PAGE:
Category

Life

Women: You Are Heard

By | Life, Self-Worth | No Comments

As I see my various social feeds fill up with a cascade of #metoo stories of women I know, I am sickened and horrified. I am also amazed at the courageousness to share something so vulnerable and raw. Added to this are the many woman friends that I know have their own #metoo story that they’ve had to deal with.

This matter of systemic predatory behavior by men is real and widespread. It is intolerable and inexcusable. It must be exposed every time it is witnessed. These are all true maxims, but I feel overwhelmed and frustrated about what I can do.

But I know what I have done …

I was raised by two very different but strong, independent women (my mother and paternal grandmother) to love and respect women. Because of this, I have always paid attention to my words and behavior — that no woman in any setting would ever feel disrespected, unequal or a target of unhealthy male energy.

Lynna and I raised two men who love and respect women. That have a sensitivity for equality. That do not view women as objects.

I’ve been very proud and supportive of Lynna as she has embraced and expressed her true self.

I am very proud that I have a woman business partner. One that personifies grace and feminine power in business, at home and in her community. And that our team is comprised of similar but unique women.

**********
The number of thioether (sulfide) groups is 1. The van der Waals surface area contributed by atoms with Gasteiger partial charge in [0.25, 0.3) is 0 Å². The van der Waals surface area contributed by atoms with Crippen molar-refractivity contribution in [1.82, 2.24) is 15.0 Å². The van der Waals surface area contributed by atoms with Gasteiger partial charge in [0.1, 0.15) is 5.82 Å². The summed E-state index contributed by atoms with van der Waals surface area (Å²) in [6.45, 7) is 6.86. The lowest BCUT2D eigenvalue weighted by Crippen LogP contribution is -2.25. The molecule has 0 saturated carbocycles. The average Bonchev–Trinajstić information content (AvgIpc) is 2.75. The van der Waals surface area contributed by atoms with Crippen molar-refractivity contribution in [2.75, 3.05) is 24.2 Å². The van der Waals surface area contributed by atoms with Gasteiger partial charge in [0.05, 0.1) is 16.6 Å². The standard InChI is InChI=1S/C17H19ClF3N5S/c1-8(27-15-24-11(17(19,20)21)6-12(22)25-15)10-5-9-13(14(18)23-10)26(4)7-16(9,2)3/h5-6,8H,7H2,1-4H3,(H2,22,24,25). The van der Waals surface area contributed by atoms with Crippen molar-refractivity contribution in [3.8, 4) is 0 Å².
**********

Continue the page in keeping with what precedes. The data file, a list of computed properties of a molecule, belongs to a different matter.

I hesitated to post this because I didn’t want it be viewed as taking away from these expressions of courage. But I have to say something. I have to add my voice to the “I believe you” and “I stand with you” voices. For all the women reading this, I want you to know that you are loved and supported.

For my fellow men, we have a direct and specific role in eradicating this toxic and damaging behavior. First, we must teach respect to everyone we lead. At home, at work, in our communities, in our civic groups, in our places of worship, in our circles of friends. Second, we must speak up EVERY TIME we see a man behaving this way. This is not a time for a domesticated, tepid response. To stand silently and wag our heads but not raise our voices.

We especially must stop allowing predatory men to hold seats of power due to financial or political expediency. This is where these predators thrive — on power and darkness. And silence. Predators are cowards. When exposed by the light of truth, they will run. Our collective voices are that light.

The Ego Test

By | Leadership, Life, Self-Worth | No Comments

We all have an ego. It’s part of the operating system that runs the human app. This is not a surprise. I’m certain that everyone has some varying degree of awareness of their own ego. Even if the old ego=pride definition is applied, it still shows some awareness that there’s a part of us that can be corrosive and destructive if we allow it. The sharp increase in the practicing of mindfulness has also brought greater awareness to the presence and influence of ego.